By Anne Look
The death toll from Thursday’s bomb attacks on Nigerian newspaper offices in the capital Abuja and the northern city of Kaduna has risen to at least nine people.
Suspicion has fallen on the militant Islamist sect Boko Haram, which has threatened the media in the past, but Nigerian journalists say they will not be deterred from disseminating information.
The Premium Times, a local online publication, posted what it said was an exclusive interview with the group’s spokesman late Thursday. Known as Abul Qaqa, the purported Boko Haram spokesman reportedly said the bombings were payback for dissemination of what he called inaccurate and biased reports on the sect’s activities, and that ThisDay, a prominent Nigerian newspaper, was targeted for particularly serious “sins.”
Qaqa usually communicates with local reporters via teleconference, and the authenticity of the published interview was not immediately verifiable.
Standing outside the bombed-out newspaper office in Abuja Thursday, ThisDay’s executive director Israel Iwegbu defended the paper’s reporting.
“We’ve always quoted their representative, their spokesman,” he said. “We’ve always said whatever that man said. We have never gone out of the way to report anything against them whatsoever. We report things as they are.”
On Friday, ThisDay published an editorial saying “no amount of threat or intimidation can weaken our resolve.” The paper said Thursday’s late morning blast killed five people, including the bomber, after a jeep rigged with explosives rammed the front doors of its Abuja office and printing press.
Later in the day, bombings in the northern city of Kaduna killed at least four other people and injured several more. One of the latter attacks targeted a building that houses local offices for three newspapers: ThisDay, The Sun and The Moment. In that attack, police said they arrested a bomber after witnesses said a mob tried to beat him to death.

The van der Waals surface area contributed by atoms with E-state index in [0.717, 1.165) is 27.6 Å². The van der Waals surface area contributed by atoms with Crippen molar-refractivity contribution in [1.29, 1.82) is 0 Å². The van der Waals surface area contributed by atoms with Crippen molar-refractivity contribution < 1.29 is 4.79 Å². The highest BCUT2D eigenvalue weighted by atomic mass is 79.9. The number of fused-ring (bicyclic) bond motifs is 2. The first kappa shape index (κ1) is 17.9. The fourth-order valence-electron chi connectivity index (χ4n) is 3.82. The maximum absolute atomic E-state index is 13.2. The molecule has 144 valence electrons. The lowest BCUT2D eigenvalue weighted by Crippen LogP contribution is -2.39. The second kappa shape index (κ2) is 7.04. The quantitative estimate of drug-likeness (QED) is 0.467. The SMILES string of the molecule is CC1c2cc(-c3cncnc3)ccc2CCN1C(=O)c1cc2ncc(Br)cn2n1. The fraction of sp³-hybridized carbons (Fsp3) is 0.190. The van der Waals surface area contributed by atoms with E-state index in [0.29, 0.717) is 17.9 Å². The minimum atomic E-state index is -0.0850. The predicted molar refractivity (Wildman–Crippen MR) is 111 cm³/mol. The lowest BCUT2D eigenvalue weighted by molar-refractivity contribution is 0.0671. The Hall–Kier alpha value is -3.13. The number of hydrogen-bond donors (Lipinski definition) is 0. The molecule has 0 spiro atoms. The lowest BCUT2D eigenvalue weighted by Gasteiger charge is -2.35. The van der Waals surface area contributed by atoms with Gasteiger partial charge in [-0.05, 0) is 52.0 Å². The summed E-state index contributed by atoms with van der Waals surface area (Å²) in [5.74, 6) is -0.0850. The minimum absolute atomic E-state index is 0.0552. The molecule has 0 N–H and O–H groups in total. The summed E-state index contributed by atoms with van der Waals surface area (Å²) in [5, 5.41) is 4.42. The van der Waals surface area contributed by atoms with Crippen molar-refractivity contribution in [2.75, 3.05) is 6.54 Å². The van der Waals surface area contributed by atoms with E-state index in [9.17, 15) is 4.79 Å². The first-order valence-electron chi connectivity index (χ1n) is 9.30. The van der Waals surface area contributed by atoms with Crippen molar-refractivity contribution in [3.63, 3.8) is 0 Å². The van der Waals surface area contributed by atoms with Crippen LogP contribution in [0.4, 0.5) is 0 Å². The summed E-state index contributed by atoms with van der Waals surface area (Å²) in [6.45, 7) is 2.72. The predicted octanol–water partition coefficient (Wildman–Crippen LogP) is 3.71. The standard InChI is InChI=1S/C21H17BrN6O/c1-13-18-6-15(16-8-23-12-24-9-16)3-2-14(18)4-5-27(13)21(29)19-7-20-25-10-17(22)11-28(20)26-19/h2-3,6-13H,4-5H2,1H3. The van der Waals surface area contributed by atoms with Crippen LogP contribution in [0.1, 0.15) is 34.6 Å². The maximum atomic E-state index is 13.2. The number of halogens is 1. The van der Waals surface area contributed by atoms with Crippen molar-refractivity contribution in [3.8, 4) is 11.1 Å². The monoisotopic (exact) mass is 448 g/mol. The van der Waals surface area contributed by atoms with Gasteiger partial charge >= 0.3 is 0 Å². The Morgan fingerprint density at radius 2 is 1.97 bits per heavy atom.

The Kaduna bureau chief for The Moment, Garba Mohammed, said all Nigerian news outlets face significant challenges in covering Boko Haram, which remains a largely “faceless” entity. To cover the news, he said, reporters must often go by unverified statements from security forces.
“They are always very, very challenging,” said Mohammed. “They don’t open up with all of the truth of the matter, and we are always left with the accounts of eyewitnesses to rely on.”
Thursday’s attacks underscore the growing complexity of the security threat in northern Nigeria, as bombings and drive-by shootings — not all of which are claimed by Boko Haram — increasingly target civilians. Beefed-up security has not been able to stop the near-daily violence.
Boko Haram has made threats against media outlets in recent months, but even if claims of responsibility are confirmed, said Igwegbu, journalists would be merely another addition to a growing roster of targets.
“We are calling on the president to sit up and assure the security of lives and property, because if they can target the schools, people in church, media organizations like ThisDay, then apparently there is no one that is safe.”
Boko Haram, the Islamist sect’s nickname in the Hausa language, means “Western education is sacrilege,” a condemnation of what the group calls a wealthy, foreign-educated elite that has confiscated power in Nigeria. The sect has said it wants to impose Islamic law in northern Nigeria.
According to Human Rights Watch, Boko Haram has killed more than 1,000 people since its 2010 resurgence.